Thursday, October 16, 2014

Under Delhi - defining dark humor in India

If you think of a story about crime against women, particularly rape, and you think of comedy, they will not fit in a single frame. May even be unthinkable. But that story falling under the genre of dark humor, of melancholic humor is dished out effectively by Sorabh Pant, one of India’s leading stand-up comedian, in Under Delhi.

Tanya Bisht, a vigilante by night and stuck-in-shitty-job by day girl in Delhi (yes, Delhi of course) drives a car called anti-balatcar and metes justice to those rape accused who are let of by weak arms of law. The car runs under a false ‘Crushed Grapes’ company whose tag line is With Grape Power Comes Grape Responsibility! (yes, seriously). She beats those men black and blue and collects the pinky as a souvenier.

That she has been orphaned in childhood, raped by office boss, makes her soul demented. But she has a tongue for slapstick, morose humor. She has an office filled with chauvinists and PPT presentations and sells homes that would probably never get constructed.

Her estranged mother, Sakshi Bisht, resurfaces as her guardian angel, one who had been also providing her list of the freely-roaming-accused. Along with her mother, two policemen Mr Sharma and Ali who actively support the vigilante cause. Mr Sharma who is her mother’s boyfriend turns out to be the one who has been a father in the absence of real one for Tanya.

Then there are a Ramesh-Suresh (Gill) duo. Ramesh Gill is the suave villain in the plot who having wronged her daughter, now has turned a feminist and wants Tanya to kill the wrongdoers. However Tanya and her team are on the ‘right side’ of the law and would not kill any person. A game ensues and reaches a climax full of bullets and emotions.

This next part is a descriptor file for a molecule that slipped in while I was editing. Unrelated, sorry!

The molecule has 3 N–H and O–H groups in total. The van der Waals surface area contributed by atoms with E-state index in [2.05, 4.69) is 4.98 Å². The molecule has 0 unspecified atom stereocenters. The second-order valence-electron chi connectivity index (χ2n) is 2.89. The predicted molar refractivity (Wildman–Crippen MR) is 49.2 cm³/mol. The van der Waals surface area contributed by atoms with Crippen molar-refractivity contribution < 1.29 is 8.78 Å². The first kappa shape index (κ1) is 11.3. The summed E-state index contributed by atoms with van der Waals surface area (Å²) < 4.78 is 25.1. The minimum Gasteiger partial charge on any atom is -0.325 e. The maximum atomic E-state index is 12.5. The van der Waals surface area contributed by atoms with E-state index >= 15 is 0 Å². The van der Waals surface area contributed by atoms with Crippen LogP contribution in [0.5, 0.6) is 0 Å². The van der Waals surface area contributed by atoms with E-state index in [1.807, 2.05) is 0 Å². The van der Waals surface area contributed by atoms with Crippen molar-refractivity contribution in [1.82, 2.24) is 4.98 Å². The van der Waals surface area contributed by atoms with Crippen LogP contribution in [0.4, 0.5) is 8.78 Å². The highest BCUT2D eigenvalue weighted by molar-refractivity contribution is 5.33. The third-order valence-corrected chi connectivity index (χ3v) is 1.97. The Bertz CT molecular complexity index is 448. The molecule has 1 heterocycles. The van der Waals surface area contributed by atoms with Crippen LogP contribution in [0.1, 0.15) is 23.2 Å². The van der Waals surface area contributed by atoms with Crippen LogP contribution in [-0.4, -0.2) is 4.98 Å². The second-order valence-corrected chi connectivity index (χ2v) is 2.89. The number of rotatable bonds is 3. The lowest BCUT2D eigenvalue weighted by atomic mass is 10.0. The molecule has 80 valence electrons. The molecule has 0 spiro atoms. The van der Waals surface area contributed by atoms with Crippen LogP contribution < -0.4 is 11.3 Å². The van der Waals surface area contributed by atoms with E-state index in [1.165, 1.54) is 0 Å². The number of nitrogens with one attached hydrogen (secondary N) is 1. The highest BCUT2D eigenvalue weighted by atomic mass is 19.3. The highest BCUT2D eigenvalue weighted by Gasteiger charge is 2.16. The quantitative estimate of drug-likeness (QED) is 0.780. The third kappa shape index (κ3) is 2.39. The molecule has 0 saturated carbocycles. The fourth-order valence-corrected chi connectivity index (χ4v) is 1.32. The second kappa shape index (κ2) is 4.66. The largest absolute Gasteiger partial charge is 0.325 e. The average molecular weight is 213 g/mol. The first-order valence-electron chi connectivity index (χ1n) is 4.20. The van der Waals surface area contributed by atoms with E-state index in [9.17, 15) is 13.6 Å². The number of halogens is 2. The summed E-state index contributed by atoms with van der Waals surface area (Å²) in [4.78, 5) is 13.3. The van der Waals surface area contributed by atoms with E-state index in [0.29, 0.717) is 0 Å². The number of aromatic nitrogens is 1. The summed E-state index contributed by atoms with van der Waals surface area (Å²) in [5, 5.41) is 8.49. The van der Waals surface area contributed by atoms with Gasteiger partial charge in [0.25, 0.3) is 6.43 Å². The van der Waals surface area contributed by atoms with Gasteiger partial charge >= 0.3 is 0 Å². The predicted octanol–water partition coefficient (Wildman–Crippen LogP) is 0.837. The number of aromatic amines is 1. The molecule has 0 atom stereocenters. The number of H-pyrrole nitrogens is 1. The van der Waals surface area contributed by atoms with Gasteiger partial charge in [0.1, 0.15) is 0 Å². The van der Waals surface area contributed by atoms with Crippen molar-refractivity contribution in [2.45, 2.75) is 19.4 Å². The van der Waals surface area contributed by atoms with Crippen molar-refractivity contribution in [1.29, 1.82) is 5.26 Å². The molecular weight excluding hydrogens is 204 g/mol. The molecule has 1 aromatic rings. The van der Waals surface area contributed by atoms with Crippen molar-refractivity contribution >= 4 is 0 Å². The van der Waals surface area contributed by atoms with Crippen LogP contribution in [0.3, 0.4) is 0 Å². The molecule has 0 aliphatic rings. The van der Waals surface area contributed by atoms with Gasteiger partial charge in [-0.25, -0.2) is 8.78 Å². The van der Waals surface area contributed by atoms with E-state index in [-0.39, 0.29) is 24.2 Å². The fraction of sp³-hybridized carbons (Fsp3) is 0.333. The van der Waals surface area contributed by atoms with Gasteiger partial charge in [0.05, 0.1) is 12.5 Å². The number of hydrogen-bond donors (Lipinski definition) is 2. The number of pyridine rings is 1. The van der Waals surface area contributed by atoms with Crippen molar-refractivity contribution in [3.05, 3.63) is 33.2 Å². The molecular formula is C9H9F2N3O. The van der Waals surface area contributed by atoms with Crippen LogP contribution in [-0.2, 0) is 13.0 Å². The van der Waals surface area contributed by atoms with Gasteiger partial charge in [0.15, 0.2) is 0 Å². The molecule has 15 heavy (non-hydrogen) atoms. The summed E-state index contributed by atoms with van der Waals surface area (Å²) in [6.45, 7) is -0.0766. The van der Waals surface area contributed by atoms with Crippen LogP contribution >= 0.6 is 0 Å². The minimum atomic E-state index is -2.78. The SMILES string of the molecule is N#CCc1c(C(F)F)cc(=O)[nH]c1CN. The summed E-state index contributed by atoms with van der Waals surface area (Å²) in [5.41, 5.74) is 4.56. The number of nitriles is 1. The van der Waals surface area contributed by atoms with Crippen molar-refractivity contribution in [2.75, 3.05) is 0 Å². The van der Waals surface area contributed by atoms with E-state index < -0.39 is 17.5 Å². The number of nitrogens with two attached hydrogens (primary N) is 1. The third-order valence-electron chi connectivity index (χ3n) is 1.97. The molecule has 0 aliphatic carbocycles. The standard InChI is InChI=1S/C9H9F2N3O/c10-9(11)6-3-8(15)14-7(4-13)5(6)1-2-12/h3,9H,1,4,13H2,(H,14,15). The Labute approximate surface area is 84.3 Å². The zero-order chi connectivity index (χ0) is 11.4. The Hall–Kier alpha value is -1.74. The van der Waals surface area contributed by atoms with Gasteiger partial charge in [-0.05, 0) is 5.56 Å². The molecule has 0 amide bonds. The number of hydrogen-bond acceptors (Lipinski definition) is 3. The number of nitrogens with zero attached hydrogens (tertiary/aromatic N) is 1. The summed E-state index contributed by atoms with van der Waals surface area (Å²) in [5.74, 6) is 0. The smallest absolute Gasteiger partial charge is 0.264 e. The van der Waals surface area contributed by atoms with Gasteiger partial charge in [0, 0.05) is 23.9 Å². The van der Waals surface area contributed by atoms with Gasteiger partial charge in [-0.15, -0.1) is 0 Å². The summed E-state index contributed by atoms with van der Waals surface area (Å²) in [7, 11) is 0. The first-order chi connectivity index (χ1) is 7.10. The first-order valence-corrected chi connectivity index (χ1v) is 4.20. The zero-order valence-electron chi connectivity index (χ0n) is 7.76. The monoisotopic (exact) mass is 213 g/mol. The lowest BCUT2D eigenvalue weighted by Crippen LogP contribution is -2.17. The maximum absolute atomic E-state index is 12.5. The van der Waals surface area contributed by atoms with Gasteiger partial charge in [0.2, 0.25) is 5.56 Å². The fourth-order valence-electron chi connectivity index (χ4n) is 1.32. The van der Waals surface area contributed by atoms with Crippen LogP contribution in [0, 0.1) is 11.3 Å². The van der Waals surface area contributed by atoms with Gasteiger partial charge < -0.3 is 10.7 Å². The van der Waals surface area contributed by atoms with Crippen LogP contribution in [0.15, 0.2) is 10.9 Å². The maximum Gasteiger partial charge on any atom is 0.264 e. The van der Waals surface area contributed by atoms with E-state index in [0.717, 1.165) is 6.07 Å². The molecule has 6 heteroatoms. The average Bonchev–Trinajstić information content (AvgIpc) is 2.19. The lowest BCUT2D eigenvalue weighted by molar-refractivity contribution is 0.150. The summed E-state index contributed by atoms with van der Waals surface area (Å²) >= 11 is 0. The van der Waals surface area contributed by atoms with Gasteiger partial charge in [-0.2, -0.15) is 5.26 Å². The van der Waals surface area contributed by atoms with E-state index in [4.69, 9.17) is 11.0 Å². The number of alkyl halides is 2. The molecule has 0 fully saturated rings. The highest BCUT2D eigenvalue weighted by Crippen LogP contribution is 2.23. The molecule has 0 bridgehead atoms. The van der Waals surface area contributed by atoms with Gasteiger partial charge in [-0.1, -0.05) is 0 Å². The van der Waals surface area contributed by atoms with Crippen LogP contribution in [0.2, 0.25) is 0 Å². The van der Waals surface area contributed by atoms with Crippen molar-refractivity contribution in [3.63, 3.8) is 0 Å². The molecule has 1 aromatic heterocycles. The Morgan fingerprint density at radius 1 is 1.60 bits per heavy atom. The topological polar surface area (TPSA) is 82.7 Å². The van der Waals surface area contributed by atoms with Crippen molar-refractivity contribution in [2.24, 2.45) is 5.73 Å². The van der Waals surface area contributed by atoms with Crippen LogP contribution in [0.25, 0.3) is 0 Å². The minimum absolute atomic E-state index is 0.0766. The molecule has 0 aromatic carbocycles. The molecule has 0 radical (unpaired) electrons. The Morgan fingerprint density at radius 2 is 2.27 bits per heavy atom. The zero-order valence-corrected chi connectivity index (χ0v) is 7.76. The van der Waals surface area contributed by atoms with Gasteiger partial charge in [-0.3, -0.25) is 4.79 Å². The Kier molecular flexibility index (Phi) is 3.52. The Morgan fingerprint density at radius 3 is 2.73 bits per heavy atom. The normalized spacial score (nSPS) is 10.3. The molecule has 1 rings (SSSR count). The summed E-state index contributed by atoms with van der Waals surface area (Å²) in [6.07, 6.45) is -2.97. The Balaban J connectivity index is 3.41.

First things first. Sorabh Pants writing is hilarious (that already has been said by Abhishek Bachchan though). There is no way if one is reading the book won’t burst into laughter on occasions, or if one isn’t the overtly expressing types, have sniffing type laughter.

The IIPoM (International Institute of Ponytail Management), Anirban Sir, the caricature of the Bengali character Robindro, description of a Gurgaon farmhouse, is really funny. Mr Pant’s jokes draw on politics of the time with references to Soniaji and MMS; they draw on perceptions of places like Haryana and Gurgaon and Delhi; they draw on fallacies of the society with respect to a woman; they draw on Hollywood movies; and they draw on a myriad of things which keeps the readers interest in the humor intact.

The book works not because of the humor alone but because he has maintained the suspense in the plot which almost makes it unputdownable. At 256 pages it is a light and absorbing read. The book also works because it hits you at the right places. In the manic and adult comedy Mr Pant drives home issues that our women, half of our society faces. The over-the-top, in your face, dirty truth he brandishes could unsettle one sometimes.

It is laudable that Sorabh Pant has brought out a book on that genre of dark humor which is hardly given due importance in our popular culture, and in his inimitable manic style has done justice to it.

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